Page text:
February 6th, 2013
FFR vs. iFR: All That Glitters Is Not Gold
The “Gold Standard”: Fractional flow reserve (FFR) is a pressure-derived index of coronary stenosis severity that has been validated for assessing the hemodynamic significance of stenoses that are of “intermediate” angiographic severity. In fact, FFR use during PCI carries a Class 1A recommendation from the European Society of Cardiology and a Class IIA recommendation from the American College of Cardiology, despite the fact that it requires additional instrumentation of the coronary arteries and pharmacologic vasodilation to induce maximal hyperemia.
Easier Money? The instantaneous wave-free ratio (iFR) is an alleged index of coronary stenosis severity that is independent of hyperemia. It is based on the hypothesis that coronary microvascular resistance is minimal during mid and late diastole (when coronary flow is maximal), so the administration of a vasodilator is unnecessary. It is thought that by avoiding the need to administer adenosine, iFR is more likely than FFR to expand the practice of pressure wire-guided decision making.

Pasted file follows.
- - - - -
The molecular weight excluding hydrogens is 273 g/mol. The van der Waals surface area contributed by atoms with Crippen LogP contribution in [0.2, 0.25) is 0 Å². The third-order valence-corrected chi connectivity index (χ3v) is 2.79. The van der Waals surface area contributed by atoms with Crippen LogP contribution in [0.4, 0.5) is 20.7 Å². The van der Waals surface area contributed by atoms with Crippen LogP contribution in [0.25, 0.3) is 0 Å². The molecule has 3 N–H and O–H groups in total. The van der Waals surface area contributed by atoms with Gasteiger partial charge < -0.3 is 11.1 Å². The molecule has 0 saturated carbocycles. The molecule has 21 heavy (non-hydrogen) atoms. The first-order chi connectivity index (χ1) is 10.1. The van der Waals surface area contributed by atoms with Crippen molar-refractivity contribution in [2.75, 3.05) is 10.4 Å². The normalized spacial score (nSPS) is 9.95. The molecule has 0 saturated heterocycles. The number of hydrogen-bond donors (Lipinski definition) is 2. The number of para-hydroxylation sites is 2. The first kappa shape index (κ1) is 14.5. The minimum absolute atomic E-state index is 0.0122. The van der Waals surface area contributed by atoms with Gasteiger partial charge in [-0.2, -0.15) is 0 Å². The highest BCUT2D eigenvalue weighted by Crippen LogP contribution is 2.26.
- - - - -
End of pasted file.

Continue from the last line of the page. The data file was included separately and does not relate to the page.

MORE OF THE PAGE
Convertible Currency? Unfortunately, the results of two new studies suggest that iFR is unlikely to replace FFR.
Using a simulation model to study the relationship between iFR and FFR, then validating their predictions with data from a large, multicenter cohort of humans, Johnson and colleagues found that:
- iFR systematically overestimates FFR, with wide limits of agreement that would often alter management decisions.
- In individual patients, iFR is not interchangeable with FFR.
In VERIFY, a prospective study of 206 consecutive PCI patients compared with a retrospective analysis of 500 archived pressure recordings, Berry and colleagues showed that:
- The diagnostic accuracy of iFR was only 60% compared with the FFR cut-off value of <0.80 (a value that has been validated in randomized trials for clinical management).
Pyrite (Fool’s Gold): The VERIFY authors conclude “…that iFR cannot be recommended for clinical decision making in patients with coronary artery disease.” Too bad, since iFR would be a convenient and quick use of a pressure-wire alone — without a vasodilator — to assess coronary stenosis severity.
With all the concerns of inappropriate PCI, do you feel compelled to use FFR to justify PCI?
In what percentage of patients with “intermediate” coronary stenoses do you use FFR?
Does the hassle associated with administering a vasodilator prevent you from measuring FFR in patients with intermediate stenoses?